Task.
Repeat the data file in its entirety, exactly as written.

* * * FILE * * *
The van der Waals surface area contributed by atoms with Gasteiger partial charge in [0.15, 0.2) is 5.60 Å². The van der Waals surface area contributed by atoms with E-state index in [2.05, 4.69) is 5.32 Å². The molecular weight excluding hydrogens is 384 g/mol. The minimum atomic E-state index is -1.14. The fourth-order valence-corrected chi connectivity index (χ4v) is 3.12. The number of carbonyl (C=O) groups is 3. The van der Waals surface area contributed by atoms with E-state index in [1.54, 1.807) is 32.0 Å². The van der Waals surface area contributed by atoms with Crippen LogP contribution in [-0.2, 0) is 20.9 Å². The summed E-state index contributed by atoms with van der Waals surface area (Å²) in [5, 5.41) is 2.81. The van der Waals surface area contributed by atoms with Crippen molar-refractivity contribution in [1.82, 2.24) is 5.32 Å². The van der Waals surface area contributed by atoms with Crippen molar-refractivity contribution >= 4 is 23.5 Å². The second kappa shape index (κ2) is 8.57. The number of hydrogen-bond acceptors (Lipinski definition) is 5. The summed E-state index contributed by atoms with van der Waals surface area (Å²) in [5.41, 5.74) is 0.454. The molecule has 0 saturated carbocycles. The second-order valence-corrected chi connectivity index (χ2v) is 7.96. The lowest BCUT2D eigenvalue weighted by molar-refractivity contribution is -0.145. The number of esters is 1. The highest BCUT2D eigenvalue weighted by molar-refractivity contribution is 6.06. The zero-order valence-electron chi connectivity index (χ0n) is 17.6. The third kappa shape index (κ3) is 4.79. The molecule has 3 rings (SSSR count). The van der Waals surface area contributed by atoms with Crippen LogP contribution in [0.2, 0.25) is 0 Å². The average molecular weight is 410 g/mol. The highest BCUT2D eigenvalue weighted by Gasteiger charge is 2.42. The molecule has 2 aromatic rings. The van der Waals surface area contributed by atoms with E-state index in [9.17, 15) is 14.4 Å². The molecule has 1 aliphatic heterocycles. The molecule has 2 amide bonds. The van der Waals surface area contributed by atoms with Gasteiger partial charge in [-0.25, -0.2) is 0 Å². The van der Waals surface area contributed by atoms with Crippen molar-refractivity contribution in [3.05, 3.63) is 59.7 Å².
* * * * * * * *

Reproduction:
The van der Waals surface area contributed by atoms with Gasteiger partial charge in [0.15, 0.2) is 5.60 Å². The van der Waals surface area contributed by atoms with E-state index in [2.05, 4.69) is 5.32 Å². The molecular weight excluding hydrogens is 384 g/mol. The minimum atomic E-state index is -1.14. The fourth-order valence-corrected chi connectivity index (χ4v) is 3.12. The number of carbonyl (C=O) groups is 3. The van der Waals surface area contributed by atoms with E-state index in [1.54, 1.807) is 32.0 Å². The van der Waals surface area contributed by atoms with Crippen LogP contribution in [-0.2, 0) is 20.9 Å². The summed E-state index contributed by atoms with van der Waals surface area (Å²) in [5, 5.41) is 2.81. The van der Waals surface area contributed by atoms with Crippen molar-refractivity contribution in [1.82, 2.24) is 5.32 Å². The van der Waals surface area contributed by atoms with Crippen molar-refractivity contribution >= 4 is 23.5 Å². The second kappa shape index (κ2) is 8.57. The number of hydrogen-bond acceptors (Lipinski definition) is 5. The summed E-state index contributed by atoms with van der Waals surface area (Å²) in [5.41, 5.74) is 0.454. The molecule has 0 saturated carbocycles. The second-order valence-corrected chi connectivity index (χ2v) is 7.96. The lowest BCUT2D eigenvalue weighted by molar-refractivity contribution is -0.145. The number of esters is 1. The highest BCUT2D eigenvalue weighted by molar-refractivity contribution is 6.06. The zero-order valence-electron chi connectivity index (χ0n) is 17.6. The third kappa shape index (κ3) is 4.79. The molecule has 3 rings (SSSR count). The van der Waals surface area contributed by atoms with Crippen LogP contribution in [0.2, 0.25) is 0 Å². The average molecular weight is 410 g/mol. The highest BCUT2D eigenvalue weighted by Gasteiger charge is 2.42. The molecule has 2 aromatic rings. The van der Waals surface area contributed by atoms with E-state index in [9.17, 15) is 14.4 Å². The molecule has 1 aliphatic heterocycles. The molecule has 2 amide bonds. The van der Waals surface area contributed by atoms with Gasteiger partial charge in [-0.25, -0.2) is 0 Å². The van der Waals surface area contributed by atoms with Crippen molar-refractivity contribution in [3.05, 3.63) is 59.7 Å².